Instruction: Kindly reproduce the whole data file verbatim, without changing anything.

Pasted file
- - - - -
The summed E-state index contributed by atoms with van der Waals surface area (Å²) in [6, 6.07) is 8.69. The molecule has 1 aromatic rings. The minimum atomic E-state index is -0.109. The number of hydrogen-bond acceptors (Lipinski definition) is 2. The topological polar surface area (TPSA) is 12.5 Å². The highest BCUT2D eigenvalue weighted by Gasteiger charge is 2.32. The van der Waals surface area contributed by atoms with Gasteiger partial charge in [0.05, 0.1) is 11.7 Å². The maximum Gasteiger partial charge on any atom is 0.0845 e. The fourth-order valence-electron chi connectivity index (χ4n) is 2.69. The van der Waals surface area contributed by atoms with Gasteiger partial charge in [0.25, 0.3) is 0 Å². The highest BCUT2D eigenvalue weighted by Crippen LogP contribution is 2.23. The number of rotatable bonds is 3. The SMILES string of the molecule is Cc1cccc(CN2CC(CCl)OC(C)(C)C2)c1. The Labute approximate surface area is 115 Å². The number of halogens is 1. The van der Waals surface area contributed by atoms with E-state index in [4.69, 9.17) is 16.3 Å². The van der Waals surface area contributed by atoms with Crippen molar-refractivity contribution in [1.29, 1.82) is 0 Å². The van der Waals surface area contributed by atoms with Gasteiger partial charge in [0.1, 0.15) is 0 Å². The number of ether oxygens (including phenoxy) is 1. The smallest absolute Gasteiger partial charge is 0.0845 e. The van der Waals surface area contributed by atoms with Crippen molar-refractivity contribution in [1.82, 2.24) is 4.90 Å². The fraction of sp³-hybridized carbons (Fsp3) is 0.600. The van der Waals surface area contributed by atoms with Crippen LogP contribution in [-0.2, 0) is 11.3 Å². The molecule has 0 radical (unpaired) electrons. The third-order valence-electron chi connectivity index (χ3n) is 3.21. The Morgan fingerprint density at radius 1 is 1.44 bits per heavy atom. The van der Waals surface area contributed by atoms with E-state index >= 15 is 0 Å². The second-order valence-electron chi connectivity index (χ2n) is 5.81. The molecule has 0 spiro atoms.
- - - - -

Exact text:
The summed E-state index contributed by atoms with van der Waals surface area (Å²) in [6, 6.07) is 8.69. The molecule has 1 aromatic rings. The minimum atomic E-state index is -0.109. The number of hydrogen-bond acceptors (Lipinski definition) is 2. The topological polar surface area (TPSA) is 12.5 Å². The highest BCUT2D eigenvalue weighted by Gasteiger charge is 2.32. The van der Waals surface area contributed by atoms with Gasteiger partial charge in [0.05, 0.1) is 11.7 Å². The maximum Gasteiger partial charge on any atom is 0.0845 e. The fourth-order valence-electron chi connectivity index (χ4n) is 2.69. The van der Waals surface area contributed by atoms with Gasteiger partial charge in [0.25, 0.3) is 0 Å². The highest BCUT2D eigenvalue weighted by Crippen LogP contribution is 2.23. The number of rotatable bonds is 3. The SMILES string of the molecule is Cc1cccc(CN2CC(CCl)OC(C)(C)C2)c1. The Labute approximate surface area is 115 Å². The number of halogens is 1. The van der Waals surface area contributed by atoms with E-state index in [4.69, 9.17) is 16.3 Å². The van der Waals surface area contributed by atoms with Crippen molar-refractivity contribution in [1.29, 1.82) is 0 Å². The van der Waals surface area contributed by atoms with Gasteiger partial charge in [0.1, 0.15) is 0 Å². The number of ether oxygens (including phenoxy) is 1. The smallest absolute Gasteiger partial charge is 0.0845 e. The van der Waals surface area contributed by atoms with Crippen molar-refractivity contribution in [1.82, 2.24) is 4.90 Å². The fraction of sp³-hybridized carbons (Fsp3) is 0.600. The van der Waals surface area contributed by atoms with Crippen LogP contribution in [-0.2, 0) is 11.3 Å². The molecule has 0 radical (unpaired) electrons. The third-order valence-electron chi connectivity index (χ3n) is 3.21. The Morgan fingerprint density at radius 1 is 1.44 bits per heavy atom. The van der Waals surface area contributed by atoms with E-state index >= 15 is 0 Å². The second-order valence-electron chi connectivity index (χ2n) is 5.81. The molecule has 0 spiro atoms.